American Chemical Society
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Amino Acid Sequence Determination of Protein Biomarkers of Campylobacter upsaliensis and C. helveticus by “Composite” Sequence Proteomic Analysis

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journal contribution
posted on 2020-05-07, 10:04 authored by Clifton K. Fagerquist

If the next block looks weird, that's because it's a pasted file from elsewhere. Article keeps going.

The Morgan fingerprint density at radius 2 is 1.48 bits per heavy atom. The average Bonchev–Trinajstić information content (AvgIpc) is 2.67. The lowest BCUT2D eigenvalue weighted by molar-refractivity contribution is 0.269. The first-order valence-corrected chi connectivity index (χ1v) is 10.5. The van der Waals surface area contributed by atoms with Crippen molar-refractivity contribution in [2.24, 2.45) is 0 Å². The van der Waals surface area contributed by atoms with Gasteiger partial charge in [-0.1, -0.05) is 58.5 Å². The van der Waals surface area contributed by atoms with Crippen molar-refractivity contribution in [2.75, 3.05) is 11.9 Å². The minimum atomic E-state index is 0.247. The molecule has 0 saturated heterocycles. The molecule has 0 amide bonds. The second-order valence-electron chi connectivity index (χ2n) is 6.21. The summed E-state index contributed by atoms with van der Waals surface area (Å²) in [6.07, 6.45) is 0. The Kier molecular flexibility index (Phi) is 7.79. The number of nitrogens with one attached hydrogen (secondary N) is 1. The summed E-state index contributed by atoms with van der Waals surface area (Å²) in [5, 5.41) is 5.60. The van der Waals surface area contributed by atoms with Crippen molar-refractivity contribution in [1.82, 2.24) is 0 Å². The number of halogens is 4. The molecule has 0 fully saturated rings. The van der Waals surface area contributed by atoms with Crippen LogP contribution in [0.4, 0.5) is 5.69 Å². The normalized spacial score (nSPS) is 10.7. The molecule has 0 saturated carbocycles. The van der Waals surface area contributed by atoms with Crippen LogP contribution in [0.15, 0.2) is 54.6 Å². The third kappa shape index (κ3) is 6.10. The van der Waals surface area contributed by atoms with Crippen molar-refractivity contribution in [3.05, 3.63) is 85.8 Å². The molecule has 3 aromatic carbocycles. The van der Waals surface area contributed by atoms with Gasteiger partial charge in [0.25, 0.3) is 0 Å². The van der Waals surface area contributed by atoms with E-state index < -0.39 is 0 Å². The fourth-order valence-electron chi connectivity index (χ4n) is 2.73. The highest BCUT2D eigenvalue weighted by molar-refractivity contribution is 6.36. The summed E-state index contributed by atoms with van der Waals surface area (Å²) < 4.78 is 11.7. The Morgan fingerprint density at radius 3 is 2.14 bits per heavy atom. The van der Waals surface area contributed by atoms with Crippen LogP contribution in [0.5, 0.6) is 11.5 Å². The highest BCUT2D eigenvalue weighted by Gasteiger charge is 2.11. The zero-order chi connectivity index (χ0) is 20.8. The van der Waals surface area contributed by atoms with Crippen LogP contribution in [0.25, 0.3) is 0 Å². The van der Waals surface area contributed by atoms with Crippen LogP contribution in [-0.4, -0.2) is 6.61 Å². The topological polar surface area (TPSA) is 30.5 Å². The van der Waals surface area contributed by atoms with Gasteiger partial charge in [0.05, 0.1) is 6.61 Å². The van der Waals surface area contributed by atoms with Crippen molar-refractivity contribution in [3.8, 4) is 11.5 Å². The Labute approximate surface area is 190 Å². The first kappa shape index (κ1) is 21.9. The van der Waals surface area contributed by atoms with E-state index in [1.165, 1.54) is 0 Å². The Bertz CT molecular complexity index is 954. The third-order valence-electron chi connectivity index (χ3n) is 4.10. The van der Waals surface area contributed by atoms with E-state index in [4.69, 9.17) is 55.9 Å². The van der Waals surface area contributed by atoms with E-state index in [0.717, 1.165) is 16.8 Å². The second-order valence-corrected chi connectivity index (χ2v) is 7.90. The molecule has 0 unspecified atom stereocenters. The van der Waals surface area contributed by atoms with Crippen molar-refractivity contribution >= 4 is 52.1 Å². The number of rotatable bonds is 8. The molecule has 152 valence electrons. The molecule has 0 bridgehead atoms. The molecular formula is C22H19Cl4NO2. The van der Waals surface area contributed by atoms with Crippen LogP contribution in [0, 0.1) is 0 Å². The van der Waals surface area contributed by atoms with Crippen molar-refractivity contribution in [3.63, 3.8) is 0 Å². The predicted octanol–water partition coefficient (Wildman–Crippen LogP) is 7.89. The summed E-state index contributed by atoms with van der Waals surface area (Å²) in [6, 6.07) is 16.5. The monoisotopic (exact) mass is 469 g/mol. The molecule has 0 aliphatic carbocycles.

We have identified the protein biomarkers observed in the matrix-assisted laser desorption/ionization time-of-flight mass spectra (MALDI-TOF−MS) of cell lysates of five strains of Campylobacter upsaliensis and one strain of C. helveticus by “bottom-up” proteomic techniques. Only one C. upsaliensis strain had previously been genomically sequenced. The significant findings are as follows:  (1) The protein biomarkers identified were:  10 kD chaperonin, protein of unknown function (DUF465), phnA protein, probable periplasmic protein, d-methionine-binding lipoprotein MetQ, cytochrome c family protein, DNA-binding protein HU, thioredoxin, asparigenase family protein, helix-turn-helix domain protein, as well as several ribosomal and conserved hypothetical proteins. (2) Amino acid substitutions in protein biomarkers across species and strains account for variations in biomarker ion mass-to-charge (m/z). (3) The most common post-translational modifications (PTMs) identified were cleavage of N-terminal methionine and N-terminal signal peptides. The rule that predicts N-terminal methionine cleavage, based on the penultimate residue, does not appear to apply to C. upsaliensis proteins when the penultimate residue is threonine. (4) It was discovered that some protein biomarker genes of the genomically sequenced C. upsaliensis strain were found to have nucleotide sequences with GTG or TTG “start” codons that were not the actual start codon (ATG) of the protein based on proteomic analysis. (5) Proteomic identification of the protein biomarkers of the non-genomically sequenced C. upsaliensis and C. helveticus strains involved identification of homologous protein amino acid sequences to that of the sequenced strain. Interestingly, some protein sequence regions that were not completely homologous to the sequenced strain, due to amino acid substitutions, were found to have homologous sequence regions from more phyogenetically distant species/strains, e.g., C. jejuni. Exploiting this partial homology of more distant species/strains, it was possible to construct a “composite” amino acid sequence using multiple non-overlapping sequence regions from both phylogenetically proximate and distant strains. The new composite sequence was confirmed by both MS and MS/MS data. Thus, it was possible in some cases to determine the amino acid sequence of an unknown protein biomarker from a genomically non-sequenced bacterial strain without the necessity of either genetically sequencing the biomarker gene or resorting to de novo MS/MS analysis of the full protein sequence. Keywords: Campylobacter upsaliensishelveticus • MALDI-TOF-MS • composite sequence • proteomics • post-translational modification • bacterial classification • foodborne pathogen • protein biomarkers